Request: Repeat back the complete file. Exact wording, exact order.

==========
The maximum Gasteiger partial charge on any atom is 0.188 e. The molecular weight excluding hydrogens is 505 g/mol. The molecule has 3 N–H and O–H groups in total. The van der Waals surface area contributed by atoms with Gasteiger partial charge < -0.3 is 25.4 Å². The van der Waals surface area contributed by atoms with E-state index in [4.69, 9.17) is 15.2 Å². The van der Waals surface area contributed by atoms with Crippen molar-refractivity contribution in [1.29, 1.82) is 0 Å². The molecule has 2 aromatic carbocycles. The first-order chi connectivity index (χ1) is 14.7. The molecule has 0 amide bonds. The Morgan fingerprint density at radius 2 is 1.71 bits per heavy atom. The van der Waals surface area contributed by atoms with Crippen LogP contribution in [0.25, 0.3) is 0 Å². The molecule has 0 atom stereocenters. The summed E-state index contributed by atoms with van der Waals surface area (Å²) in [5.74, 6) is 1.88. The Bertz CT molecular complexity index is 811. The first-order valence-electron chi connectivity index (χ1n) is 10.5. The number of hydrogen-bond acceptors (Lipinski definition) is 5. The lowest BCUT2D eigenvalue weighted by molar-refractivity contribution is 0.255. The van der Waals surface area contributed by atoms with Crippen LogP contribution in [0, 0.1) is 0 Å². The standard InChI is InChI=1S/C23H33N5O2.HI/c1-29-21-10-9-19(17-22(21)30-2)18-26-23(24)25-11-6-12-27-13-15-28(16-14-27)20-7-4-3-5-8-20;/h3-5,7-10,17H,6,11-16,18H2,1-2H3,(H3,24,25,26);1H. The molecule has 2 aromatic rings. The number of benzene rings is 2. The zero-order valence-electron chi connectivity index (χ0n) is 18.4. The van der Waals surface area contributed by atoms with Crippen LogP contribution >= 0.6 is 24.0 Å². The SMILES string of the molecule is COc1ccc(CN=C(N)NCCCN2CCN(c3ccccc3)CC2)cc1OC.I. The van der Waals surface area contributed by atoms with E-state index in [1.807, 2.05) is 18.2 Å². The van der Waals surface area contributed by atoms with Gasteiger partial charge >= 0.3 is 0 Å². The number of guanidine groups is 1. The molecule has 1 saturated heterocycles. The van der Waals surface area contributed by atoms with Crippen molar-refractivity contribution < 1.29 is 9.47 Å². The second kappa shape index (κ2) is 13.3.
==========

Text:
The maximum Gasteiger partial charge on any atom is 0.188 e. The molecular weight excluding hydrogens is 505 g/mol. The molecule has 3 N–H and O–H groups in total. The van der Waals surface area contributed by atoms with Gasteiger partial charge < -0.3 is 25.4 Å². The van der Waals surface area contributed by atoms with E-state index in [4.69, 9.17) is 15.2 Å². The van der Waals surface area contributed by atoms with Crippen molar-refractivity contribution in [1.29, 1.82) is 0 Å². The molecule has 2 aromatic carbocycles. The first-order chi connectivity index (χ1) is 14.7. The molecule has 0 amide bonds. The Morgan fingerprint density at radius 2 is 1.71 bits per heavy atom. The van der Waals surface area contributed by atoms with Crippen LogP contribution in [0.25, 0.3) is 0 Å². The molecule has 0 atom stereocenters. The summed E-state index contributed by atoms with van der Waals surface area (Å²) in [5.74, 6) is 1.88. The Bertz CT molecular complexity index is 811. The first-order valence-electron chi connectivity index (χ1n) is 10.5. The number of hydrogen-bond acceptors (Lipinski definition) is 5. The lowest BCUT2D eigenvalue weighted by molar-refractivity contribution is 0.255. The van der Waals surface area contributed by atoms with Crippen LogP contribution in [0, 0.1) is 0 Å². The standard InChI is InChI=1S/C23H33N5O2.HI/c1-29-21-10-9-19(17-22(21)30-2)18-26-23(24)25-11-6-12-27-13-15-28(16-14-27)20-7-4-3-5-8-20;/h3-5,7-10,17H,6,11-16,18H2,1-2H3,(H3,24,25,26);1H. The molecule has 2 aromatic rings. The number of benzene rings is 2. The zero-order valence-electron chi connectivity index (χ0n) is 18.4. The van der Waals surface area contributed by atoms with Crippen LogP contribution >= 0.6 is 24.0 Å². The SMILES string of the molecule is COc1ccc(CN=C(N)NCCCN2CCN(c3ccccc3)CC2)cc1OC.I. The van der Waals surface area contributed by atoms with E-state index in [1.807, 2.05) is 18.2 Å². The van der Waals surface area contributed by atoms with Gasteiger partial charge >= 0.3 is 0 Å². The number of guanidine groups is 1. The molecule has 1 saturated heterocycles. The van der Waals surface area contributed by atoms with Crippen molar-refractivity contribution < 1.29 is 9.47 Å². The second kappa shape index (κ2) is 13.3.